Here are some of the general guidelines from the book that I’d like to follow, ideally.

1. Eat foods that your great grandmother would recognize as food (avoid go-gurt for example).

2. Eat vegetables – mostly leaves.

3. Eat less meat, using meat as a side dish to vegetables.

4. Eat meat (and their by products ie: milk, cheese) of animals who also eat leaves (grass fed).

5. Eat more fish (omega 3-s).

6. Don’t eat anything with an ingredient that you can’t pronounce (ie: soy lecithin, sorbitol, maltodextrin).

7. Drink alcohol, mainly red wine (what? Yes, there are health benefits in alcohol! I just read an article in Cooking Light that suggested any alcohol, not just red wine, has benefits. Score.)

So, what does this mean for me? I am going to try to make some changes in what I buy and what I eat. I will be visiting farmer’s markets on a search for grass fed meat. Most likely, I will be spending more money at the grocery store. I will be struggling to diversify my vegetable intake and keep things interesting. I will try to eat less meat. I will eat pastured eggs. I will try to eliminate foods with ingredients I do not recognize (eek!). I will try to eat more fish.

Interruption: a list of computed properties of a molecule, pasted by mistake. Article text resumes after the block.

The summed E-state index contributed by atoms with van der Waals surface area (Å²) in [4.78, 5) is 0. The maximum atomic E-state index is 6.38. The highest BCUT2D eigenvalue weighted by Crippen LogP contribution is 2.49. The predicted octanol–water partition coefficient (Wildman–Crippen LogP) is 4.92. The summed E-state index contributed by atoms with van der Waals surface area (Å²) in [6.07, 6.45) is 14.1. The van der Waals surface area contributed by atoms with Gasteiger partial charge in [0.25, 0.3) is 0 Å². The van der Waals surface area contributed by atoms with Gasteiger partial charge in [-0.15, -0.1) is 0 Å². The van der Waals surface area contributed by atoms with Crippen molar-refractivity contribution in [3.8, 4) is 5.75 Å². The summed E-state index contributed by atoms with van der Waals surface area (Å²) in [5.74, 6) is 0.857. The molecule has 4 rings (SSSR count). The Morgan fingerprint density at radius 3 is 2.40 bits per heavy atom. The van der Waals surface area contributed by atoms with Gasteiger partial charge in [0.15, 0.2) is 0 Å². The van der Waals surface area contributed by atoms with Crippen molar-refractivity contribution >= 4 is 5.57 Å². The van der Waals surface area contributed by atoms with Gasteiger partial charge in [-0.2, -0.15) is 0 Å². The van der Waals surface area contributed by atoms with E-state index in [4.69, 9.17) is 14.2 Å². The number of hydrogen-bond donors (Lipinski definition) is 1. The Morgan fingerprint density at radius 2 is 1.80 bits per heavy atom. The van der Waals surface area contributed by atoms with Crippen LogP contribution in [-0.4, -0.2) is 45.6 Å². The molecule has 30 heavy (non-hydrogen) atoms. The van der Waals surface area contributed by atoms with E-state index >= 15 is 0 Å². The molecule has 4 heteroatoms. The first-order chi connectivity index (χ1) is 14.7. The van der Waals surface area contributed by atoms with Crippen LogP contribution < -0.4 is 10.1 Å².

I anticipate that this journey is going to be difficult. I am a child of the 80’s and 90’s and so processed foods are some of my favorites! Processed foods are cheaper, more readily available, and taste really good. I want to share that aspect of my struggle here as well as I know it will certainly be one for me. I understand that it may take a bigger commitment than I first realize now, but I am open to that and am up for the challenge.

Thanks for reading this, I know it was long.